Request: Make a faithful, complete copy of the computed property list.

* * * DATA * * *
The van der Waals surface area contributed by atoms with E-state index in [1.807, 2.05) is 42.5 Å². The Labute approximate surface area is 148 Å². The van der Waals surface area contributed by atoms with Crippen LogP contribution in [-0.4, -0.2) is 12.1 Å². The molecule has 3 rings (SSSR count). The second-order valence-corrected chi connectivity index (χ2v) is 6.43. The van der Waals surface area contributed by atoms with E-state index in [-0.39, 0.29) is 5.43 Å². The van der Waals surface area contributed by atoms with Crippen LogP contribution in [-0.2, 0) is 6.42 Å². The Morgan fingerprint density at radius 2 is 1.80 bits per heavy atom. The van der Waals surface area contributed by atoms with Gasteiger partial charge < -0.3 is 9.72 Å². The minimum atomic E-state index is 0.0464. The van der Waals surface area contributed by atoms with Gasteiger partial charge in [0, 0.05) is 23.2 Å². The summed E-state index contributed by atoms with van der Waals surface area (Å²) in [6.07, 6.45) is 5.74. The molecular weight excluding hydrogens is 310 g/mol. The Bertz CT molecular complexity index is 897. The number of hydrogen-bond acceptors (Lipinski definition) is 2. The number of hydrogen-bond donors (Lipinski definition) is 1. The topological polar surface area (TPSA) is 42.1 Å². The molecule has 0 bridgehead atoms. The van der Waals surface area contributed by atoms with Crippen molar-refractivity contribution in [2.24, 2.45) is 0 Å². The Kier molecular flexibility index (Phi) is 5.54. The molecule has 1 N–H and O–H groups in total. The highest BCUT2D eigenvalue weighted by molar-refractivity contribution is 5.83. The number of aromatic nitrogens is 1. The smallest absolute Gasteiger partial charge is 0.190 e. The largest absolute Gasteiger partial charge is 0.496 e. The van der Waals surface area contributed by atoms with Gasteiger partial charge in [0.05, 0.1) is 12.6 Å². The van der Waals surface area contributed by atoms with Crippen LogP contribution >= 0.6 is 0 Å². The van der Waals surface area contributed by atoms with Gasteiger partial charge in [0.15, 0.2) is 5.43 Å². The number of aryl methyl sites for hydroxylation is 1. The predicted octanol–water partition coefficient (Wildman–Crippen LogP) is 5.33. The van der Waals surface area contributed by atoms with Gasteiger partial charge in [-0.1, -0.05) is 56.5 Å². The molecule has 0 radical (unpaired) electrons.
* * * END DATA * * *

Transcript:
The van der Waals surface area contributed by atoms with E-state index in [1.807, 2.05) is 42.5 Å². The Labute approximate surface area is 148 Å². The van der Waals surface area contributed by atoms with Crippen LogP contribution in [-0.4, -0.2) is 12.1 Å². The molecule has 3 rings (SSSR count). The second-order valence-corrected chi connectivity index (χ2v) is 6.43. The van der Waals surface area contributed by atoms with E-state index in [-0.39, 0.29) is 5.43 Å². The van der Waals surface area contributed by atoms with Crippen LogP contribution in [-0.2, 0) is 6.42 Å². The Morgan fingerprint density at radius 2 is 1.80 bits per heavy atom. The van der Waals surface area contributed by atoms with Gasteiger partial charge < -0.3 is 9.72 Å². The minimum atomic E-state index is 0.0464. The van der Waals surface area contributed by atoms with Gasteiger partial charge in [0, 0.05) is 23.2 Å². The summed E-state index contributed by atoms with van der Waals surface area (Å²) in [6.07, 6.45) is 5.74. The molecular weight excluding hydrogens is 310 g/mol. The Bertz CT molecular complexity index is 897. The number of hydrogen-bond acceptors (Lipinski definition) is 2. The number of hydrogen-bond donors (Lipinski definition) is 1. The topological polar surface area (TPSA) is 42.1 Å². The molecule has 0 bridgehead atoms. The van der Waals surface area contributed by atoms with Crippen molar-refractivity contribution in [2.24, 2.45) is 0 Å². The Kier molecular flexibility index (Phi) is 5.54. The molecule has 1 N–H and O–H groups in total. The highest BCUT2D eigenvalue weighted by molar-refractivity contribution is 5.83. The number of aromatic nitrogens is 1. The smallest absolute Gasteiger partial charge is 0.190 e. The largest absolute Gasteiger partial charge is 0.496 e. The van der Waals surface area contributed by atoms with Gasteiger partial charge in [0.05, 0.1) is 12.6 Å². The van der Waals surface area contributed by atoms with Crippen LogP contribution >= 0.6 is 0 Å². The van der Waals surface area contributed by atoms with Gasteiger partial charge in [0.15, 0.2) is 5.43 Å². The number of aryl methyl sites for hydroxylation is 1. The predicted octanol–water partition coefficient (Wildman–Crippen LogP) is 5.33. The van der Waals surface area contributed by atoms with Gasteiger partial charge in [-0.1, -0.05) is 56.5 Å². The molecule has 0 radical (unpaired) electrons.